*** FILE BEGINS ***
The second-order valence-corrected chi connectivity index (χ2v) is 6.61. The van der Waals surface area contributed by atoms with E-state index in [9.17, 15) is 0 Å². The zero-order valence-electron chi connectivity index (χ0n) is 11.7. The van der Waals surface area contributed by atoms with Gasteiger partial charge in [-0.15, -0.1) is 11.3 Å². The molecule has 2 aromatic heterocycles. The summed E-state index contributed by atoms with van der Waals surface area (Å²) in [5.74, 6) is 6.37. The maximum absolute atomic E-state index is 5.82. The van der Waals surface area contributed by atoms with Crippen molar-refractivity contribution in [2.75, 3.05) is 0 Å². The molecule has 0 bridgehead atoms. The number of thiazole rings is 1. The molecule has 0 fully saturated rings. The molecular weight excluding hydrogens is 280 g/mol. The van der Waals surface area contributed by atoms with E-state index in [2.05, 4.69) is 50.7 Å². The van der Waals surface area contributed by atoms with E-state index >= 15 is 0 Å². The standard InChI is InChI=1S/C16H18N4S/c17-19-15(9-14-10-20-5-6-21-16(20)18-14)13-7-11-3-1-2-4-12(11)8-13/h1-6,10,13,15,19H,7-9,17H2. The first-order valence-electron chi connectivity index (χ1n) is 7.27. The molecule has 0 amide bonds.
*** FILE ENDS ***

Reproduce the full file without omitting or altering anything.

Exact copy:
The second-order valence-corrected chi connectivity index (χ2v) is 6.61. The van der Waals surface area contributed by atoms with E-state index in [9.17, 15) is 0 Å². The zero-order valence-electron chi connectivity index (χ0n) is 11.7. The van der Waals surface area contributed by atoms with Gasteiger partial charge in [-0.15, -0.1) is 11.3 Å². The molecule has 2 aromatic heterocycles. The summed E-state index contributed by atoms with van der Waals surface area (Å²) in [5.74, 6) is 6.37. The maximum absolute atomic E-state index is 5.82. The van der Waals surface area contributed by atoms with Crippen molar-refractivity contribution in [2.75, 3.05) is 0 Å². The molecule has 0 bridgehead atoms. The number of thiazole rings is 1. The molecule has 0 fully saturated rings. The molecular weight excluding hydrogens is 280 g/mol. The van der Waals surface area contributed by atoms with E-state index in [2.05, 4.69) is 50.7 Å². The van der Waals surface area contributed by atoms with E-state index >= 15 is 0 Å². The standard InChI is InChI=1S/C16H18N4S/c17-19-15(9-14-10-20-5-6-21-16(20)18-14)13-7-11-3-1-2-4-12(11)8-13/h1-6,10,13,15,19H,7-9,17H2. The first-order valence-electron chi connectivity index (χ1n) is 7.27. The molecule has 0 amide bonds.